Data is everywhere, constantly trickling in and out of the smartphones in our pockets, and through cheap sensors monitoring various aspects of city living.
“If we can connect these things together and make use of new opportunities like real-time monitoring, we’ll have a lot of useful information,” says Professor Ajith Abraham of the Department of Computer Science, Faculty of Engineering, Built Environment, and Information Technology (EBIT).
“Cities are growing and populations are urbanising rapidly, which can lead to high levels of pollution, traffic and crime,” Abraham says, explaining that harnessing data in a better way would enable smart technological solutions for modern cities.
That is why EBIT researchers are using computer models and diplomacy to bridge gaps between those who hold the data and those who need it, by making it easy for everyone to talk to each other.
Modern artificial intelligence (AI) uses processes inspired by Mother Nature, like evolutionary algorithms, machine learning and artificial neural networks. These mimic the way the human brain works by connecting different individual data sets, or nodes, in the same way synapses connect neuron cells in the brain. These systems learn from data to find meaningful information more quickly and efficiently than a human or a traditional computer programme could.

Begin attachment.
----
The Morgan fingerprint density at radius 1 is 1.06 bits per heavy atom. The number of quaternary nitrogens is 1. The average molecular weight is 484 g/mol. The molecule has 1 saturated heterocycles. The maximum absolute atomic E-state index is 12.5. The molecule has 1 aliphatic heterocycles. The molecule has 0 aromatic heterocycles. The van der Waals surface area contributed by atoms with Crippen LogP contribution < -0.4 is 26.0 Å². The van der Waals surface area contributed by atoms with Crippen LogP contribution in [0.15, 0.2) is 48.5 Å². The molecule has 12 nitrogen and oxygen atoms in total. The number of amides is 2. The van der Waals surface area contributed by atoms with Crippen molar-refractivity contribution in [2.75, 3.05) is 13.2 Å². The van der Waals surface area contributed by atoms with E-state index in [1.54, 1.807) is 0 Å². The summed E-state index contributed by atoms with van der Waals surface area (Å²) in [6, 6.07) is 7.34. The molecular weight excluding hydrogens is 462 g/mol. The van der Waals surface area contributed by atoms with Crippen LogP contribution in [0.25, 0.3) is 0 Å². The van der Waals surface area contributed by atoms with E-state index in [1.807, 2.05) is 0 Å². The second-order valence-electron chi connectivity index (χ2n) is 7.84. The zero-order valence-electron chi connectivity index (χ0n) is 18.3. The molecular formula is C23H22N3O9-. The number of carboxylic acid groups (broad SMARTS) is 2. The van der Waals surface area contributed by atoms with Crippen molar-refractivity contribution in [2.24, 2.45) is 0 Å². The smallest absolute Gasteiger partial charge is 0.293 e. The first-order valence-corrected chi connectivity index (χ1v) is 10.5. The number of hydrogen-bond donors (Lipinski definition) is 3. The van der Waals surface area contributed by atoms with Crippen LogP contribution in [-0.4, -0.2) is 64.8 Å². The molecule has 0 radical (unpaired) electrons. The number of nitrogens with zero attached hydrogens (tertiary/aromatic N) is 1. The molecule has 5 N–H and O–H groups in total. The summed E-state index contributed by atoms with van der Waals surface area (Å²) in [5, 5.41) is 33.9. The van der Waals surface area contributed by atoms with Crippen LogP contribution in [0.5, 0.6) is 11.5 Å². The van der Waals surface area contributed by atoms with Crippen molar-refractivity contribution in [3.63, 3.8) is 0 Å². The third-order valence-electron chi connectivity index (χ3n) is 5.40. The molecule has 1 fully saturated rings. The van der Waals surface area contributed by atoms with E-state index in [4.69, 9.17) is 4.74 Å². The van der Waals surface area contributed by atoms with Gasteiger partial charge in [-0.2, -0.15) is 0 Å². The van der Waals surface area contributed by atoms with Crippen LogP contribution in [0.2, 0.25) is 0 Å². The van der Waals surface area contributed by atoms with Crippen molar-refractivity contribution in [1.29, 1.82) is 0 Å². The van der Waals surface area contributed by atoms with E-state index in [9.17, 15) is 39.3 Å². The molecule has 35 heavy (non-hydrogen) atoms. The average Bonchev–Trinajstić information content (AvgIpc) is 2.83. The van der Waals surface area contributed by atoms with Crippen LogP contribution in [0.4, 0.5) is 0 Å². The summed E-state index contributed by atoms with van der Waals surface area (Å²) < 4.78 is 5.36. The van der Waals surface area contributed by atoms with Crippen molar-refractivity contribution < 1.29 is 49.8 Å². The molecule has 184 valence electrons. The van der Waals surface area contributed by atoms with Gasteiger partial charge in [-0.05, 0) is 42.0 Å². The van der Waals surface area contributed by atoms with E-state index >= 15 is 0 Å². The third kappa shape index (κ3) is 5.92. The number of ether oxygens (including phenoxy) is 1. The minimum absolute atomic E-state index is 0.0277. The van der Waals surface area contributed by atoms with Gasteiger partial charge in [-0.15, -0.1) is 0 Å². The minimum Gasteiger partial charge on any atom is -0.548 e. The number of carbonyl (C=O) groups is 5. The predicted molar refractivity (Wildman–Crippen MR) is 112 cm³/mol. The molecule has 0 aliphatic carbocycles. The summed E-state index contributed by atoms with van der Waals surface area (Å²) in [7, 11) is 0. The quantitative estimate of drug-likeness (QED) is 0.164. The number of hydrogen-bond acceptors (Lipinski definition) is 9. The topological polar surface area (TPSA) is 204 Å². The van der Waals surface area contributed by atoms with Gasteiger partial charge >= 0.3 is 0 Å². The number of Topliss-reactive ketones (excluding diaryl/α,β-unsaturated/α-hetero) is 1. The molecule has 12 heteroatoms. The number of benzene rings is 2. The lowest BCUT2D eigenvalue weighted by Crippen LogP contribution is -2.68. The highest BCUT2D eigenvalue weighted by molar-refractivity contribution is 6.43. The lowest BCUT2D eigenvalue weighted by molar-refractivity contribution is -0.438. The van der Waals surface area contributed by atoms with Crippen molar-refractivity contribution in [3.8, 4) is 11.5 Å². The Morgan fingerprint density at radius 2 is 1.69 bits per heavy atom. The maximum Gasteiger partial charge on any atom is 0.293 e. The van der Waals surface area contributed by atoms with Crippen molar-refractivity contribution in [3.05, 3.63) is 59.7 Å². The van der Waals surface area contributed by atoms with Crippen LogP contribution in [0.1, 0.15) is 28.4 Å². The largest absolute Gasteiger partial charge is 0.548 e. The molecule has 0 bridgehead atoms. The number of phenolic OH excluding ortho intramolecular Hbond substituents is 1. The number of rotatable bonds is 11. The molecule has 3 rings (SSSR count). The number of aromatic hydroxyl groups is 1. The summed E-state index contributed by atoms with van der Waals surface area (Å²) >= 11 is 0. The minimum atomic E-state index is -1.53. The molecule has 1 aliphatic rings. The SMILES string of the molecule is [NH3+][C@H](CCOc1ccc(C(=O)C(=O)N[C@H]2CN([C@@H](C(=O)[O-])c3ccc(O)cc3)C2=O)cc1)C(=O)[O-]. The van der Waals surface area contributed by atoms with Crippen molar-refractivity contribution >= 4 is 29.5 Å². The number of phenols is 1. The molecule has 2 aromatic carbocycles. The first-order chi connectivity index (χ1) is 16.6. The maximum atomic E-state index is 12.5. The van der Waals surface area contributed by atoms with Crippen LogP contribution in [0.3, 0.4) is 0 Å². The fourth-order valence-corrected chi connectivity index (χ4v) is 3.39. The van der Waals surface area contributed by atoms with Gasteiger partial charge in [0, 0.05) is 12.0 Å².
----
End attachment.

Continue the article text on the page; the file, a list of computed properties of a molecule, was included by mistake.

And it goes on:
Professor Nelishia Pillay, AI specialist at EBIT, agrees that Big Data is how smart cities will tackle humanity’s biggest threats, from inequality, to poor health, to climate change. “Going into the Fourth Industrial Revolution, all these aspects should link with each other nicely,” she says.
Pillay says academia, the private enterprise sector, and the government at all levels from cities to national, have massive amounts of important data that would be better managed through a repository, with a dedicated governing body. Right now, however, these collections of data are disconnected and disordered.
Through her research, she is creating models to help mismatched datasets work together to solve problems using artificial intelligence. “If you have models of the problem you can show what kind of data is needed to deal with that problem, and we can start building from that.”
Pillay hopes her work will result in a tool for African cities to streamline infrastructure maintenance by combining data from sanitation, transportation and other departments, for instance.
This necessary cross-talk between all the players involved in running a city is also why EBIT’s smart cities and big data research takes place in the context of other projects around transportation, materials and minerals beneficiation, energy, and the environment.
“We get really excited working with different companies and entities to solve complex problems, but when it comes to doing a project, the biggest bottleneck is data,” says Pillay. “The problem is getting the actual data that you need in order to use the artificial intelligence that will get the smartness out of it.”
Abraham will lead the Big Data cause in his new role as director of the Data Science Institute. “My focus for the next six months will be to build a strong interdisciplinary team within the University of Pretoria and beyond.”
When efforts and data from academia, the government, and the private enterprise sector come together to make use of artificial intelligence for smart cities, Abraham says, “we can do wonders”.